A Much Needed Discussion on the Nuances of the LGBTQ Financial Experience

With the launch of my firm, I’ve done a few interviews lately, and the same question continues to come up: why focus on the LGBTQ community.  I address this in a few ways.

First, it’s my story. As a young(ish), recently married gay man who has been with his spouse for 15 years, the LGBTQ financial experience is very familiar to me.  And as one of my writing professors in college said, “you should write what you know.”  So in the past three years, you’ve read post that stem from my personal experience like melding money personalities, important discussions about prenups and having the right type of insurance for your family. Now, I take that experience a step further and serve those whose situation with whom I’m most familiar.

Secondly, I think it’s important for the LGBTQ community to have its voice heard. The community has largely been ignored when it comes to mainstream personal finance advice. Despite having powerhouse financial experts like Suze Orman in our corner, we didn’t see our stories reflected on a regular basis. I’m hoping that will change as the fight for equal rights continues. In the meantime, I will do my best to make sure our issues get highlighted and that I address the many financial questions that we have.

Lastly, we need it! While marriage equality has brought much needed simplicity to the financial lives of those of us who choose to get married, we still have a ways to go on issues like wage inequality, workplace insecurity and housing rights. And that’s what I want to discuss today – some reminders of where the LGBTQ community is financially and how we can improve.


The World for the LGBTQ Community Looks Much Different Now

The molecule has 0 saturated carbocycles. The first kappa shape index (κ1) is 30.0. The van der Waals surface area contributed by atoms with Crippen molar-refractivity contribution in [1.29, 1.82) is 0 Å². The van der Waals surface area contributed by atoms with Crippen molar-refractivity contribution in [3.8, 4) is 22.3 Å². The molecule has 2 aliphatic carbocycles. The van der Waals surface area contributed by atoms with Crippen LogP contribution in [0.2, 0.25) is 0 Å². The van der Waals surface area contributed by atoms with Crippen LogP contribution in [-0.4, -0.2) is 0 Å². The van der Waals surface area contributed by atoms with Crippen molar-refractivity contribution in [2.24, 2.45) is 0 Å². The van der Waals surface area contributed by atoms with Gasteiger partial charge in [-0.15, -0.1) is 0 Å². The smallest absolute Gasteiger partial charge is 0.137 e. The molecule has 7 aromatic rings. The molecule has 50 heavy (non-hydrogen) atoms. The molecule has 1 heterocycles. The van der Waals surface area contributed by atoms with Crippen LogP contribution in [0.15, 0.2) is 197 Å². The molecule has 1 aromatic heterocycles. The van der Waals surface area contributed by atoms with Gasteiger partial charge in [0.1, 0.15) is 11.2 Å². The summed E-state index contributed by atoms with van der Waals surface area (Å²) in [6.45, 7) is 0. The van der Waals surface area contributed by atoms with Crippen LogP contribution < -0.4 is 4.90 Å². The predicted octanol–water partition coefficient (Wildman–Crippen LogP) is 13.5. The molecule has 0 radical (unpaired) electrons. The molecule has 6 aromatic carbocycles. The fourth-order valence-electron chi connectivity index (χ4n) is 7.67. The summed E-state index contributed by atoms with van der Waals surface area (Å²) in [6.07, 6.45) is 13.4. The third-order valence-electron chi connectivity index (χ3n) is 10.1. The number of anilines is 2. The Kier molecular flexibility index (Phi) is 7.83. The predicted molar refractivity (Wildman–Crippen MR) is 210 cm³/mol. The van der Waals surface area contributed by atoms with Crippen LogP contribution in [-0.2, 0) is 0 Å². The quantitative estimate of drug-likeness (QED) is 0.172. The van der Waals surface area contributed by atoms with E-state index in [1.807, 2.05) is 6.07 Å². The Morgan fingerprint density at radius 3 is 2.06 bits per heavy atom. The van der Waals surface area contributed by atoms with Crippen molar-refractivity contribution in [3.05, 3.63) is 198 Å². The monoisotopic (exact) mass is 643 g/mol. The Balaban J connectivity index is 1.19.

When I first thought of the idea of starting a financial blog for the LGBTQ community, I came across a study by Prudential that explored “the hopes, dreams and fears of LGBT Americans.” I was so excited to find the report because I’d never seen anything like it that specifically focused on the LGBTQ community.  I found the statistics interesting and really useful when I made the pitch to my bosses about starting my blog. Ironically, just in time for the launch of my new business, Prudential offered an update.

The update rightly points out that “the world looks much different today” for the LGBTQ community than their last analysis back in 2012.  The landmark Obergefell v. Hodges decision has afforded us access to over 1,100 federal benefits, including filing joint tax returns, putting spouses on health insurance on a pre-tax basis, and spousal protections in the event of death.

According to the Williams Institute out of the UCLA law school, we are taking full advantage of the opportunity to marry. In 2013, the year that the Windsor ruling was issued, an estimated total of 230,000 same-sex couples were married, which equated to 21% of all same-sex couples. By June 2015, when Obergfell was decided, 390,000 same-sex couples were married, 38% of all same-sex couples. As of October 2015, 486,000 same-sex couples were married, or 45% of all same-sex couples.  Take a moment to let that sink in – 256,000 same-sex couples married in a little over two years.

The Prudential study also saw a huge increase in the marriage rate of its participants. Since 2012, the amount of married participants grew from 8% to 30%.  In addition, almost half of those respondents said marriage equality had simplified their finances.


Some Things Have Changed For the Worse

Despite this progress in marriage equality, some of the changes between 2012 and now haven’t been so positive. Below are some of the negative changes that the Prudential study found.